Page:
It promptly began to rain. When it rains in North Carolina, it doesn’t clear up in an hour as it often does in Utah. It rained nonstop for weeks and the humidity skyrocketed.

Two days into this deluge my father was taken to the hospital and put on oxygen. He was in the early stages of undiagnosed emphysema. He didn’t get better, but became weaker and weaker. Mother carried on as best she could, her situation bearable because of the kindness of the members and the comfort of the Lord’s Spirit. She was far from home and Dad’s life was hanging in the balance and we were all faced with a huge trial of faith. Mom and Dad prayed constantly to know what to do and why the Lord had sent them to a place where Dad could not function. All of us at home prayed for them. Soon the doctor strongly suggested my father was not going to get well in North Carolina–that he must be moved to a dryer climate.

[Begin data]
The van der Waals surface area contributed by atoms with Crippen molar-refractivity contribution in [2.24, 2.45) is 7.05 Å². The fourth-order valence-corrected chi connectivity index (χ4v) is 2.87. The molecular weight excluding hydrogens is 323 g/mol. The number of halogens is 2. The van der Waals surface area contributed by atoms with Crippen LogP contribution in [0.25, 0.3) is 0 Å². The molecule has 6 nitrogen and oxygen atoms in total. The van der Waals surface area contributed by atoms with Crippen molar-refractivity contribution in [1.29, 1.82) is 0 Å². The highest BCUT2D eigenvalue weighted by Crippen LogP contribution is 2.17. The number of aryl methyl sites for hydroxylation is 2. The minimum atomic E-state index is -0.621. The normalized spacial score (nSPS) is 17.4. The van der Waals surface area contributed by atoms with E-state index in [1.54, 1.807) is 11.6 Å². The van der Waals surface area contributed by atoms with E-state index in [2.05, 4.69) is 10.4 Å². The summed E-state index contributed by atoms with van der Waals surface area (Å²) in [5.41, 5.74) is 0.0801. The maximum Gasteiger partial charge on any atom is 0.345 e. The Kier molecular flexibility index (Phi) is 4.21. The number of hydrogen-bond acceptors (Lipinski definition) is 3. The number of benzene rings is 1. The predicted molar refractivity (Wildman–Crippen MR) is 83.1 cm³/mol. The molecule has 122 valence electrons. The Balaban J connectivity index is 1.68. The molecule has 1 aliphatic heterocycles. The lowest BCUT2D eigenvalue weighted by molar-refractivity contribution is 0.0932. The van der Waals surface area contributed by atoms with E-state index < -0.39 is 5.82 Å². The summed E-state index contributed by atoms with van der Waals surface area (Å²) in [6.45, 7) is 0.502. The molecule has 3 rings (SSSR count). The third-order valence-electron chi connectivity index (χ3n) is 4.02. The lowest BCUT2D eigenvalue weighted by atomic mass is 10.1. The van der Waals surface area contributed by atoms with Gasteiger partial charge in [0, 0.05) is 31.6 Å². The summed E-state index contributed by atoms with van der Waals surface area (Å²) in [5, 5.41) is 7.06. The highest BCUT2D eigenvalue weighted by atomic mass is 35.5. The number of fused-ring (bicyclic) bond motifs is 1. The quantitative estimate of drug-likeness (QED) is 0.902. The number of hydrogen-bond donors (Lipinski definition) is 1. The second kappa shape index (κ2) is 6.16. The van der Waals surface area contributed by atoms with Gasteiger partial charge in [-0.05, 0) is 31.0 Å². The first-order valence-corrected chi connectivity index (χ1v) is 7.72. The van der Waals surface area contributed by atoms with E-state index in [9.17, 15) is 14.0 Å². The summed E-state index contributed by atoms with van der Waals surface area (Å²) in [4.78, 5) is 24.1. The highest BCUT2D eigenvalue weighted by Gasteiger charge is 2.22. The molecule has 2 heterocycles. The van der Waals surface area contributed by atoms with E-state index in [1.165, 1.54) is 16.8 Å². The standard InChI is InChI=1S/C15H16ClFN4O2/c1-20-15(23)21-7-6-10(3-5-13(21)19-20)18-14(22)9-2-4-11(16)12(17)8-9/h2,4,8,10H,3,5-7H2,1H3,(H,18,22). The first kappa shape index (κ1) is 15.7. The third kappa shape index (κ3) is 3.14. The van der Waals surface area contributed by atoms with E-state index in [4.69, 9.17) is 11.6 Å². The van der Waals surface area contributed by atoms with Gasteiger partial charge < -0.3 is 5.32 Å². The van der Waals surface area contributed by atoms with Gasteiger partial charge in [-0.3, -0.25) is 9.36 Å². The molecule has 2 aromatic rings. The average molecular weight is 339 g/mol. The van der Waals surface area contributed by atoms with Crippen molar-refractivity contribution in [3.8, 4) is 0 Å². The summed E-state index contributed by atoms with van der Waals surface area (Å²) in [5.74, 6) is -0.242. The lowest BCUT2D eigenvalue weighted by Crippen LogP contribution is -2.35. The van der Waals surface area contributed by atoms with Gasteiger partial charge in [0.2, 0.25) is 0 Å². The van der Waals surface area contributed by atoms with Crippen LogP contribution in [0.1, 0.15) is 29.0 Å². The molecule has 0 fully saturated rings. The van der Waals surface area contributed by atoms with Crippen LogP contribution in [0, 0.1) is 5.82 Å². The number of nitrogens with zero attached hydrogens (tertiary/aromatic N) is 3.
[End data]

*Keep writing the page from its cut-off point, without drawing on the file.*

So it was that less than a month into their mission, Dad–too weak to stand–was carried from the hospital, carried onto an airplane and transported to Mesa, Arizona. He and Mom were reassigned to be missionaries at the visitor’s center at the Mesa Temple and were welcomed into the home of a wonderful couple until Dad was better. His health improved rapidly, miraculously. They thanked the Lord, and found an apartment. No sooner had they moved in than my mother became very ill. By now it was Christmastime, and Mom spent Christmas Eve and Christmas day in the hospital so sick she couldn’t hold down water. When she improved and was sent back home, she became deathly ill again. And now Dad shared her symptoms–headache, nausea, terrible weakness.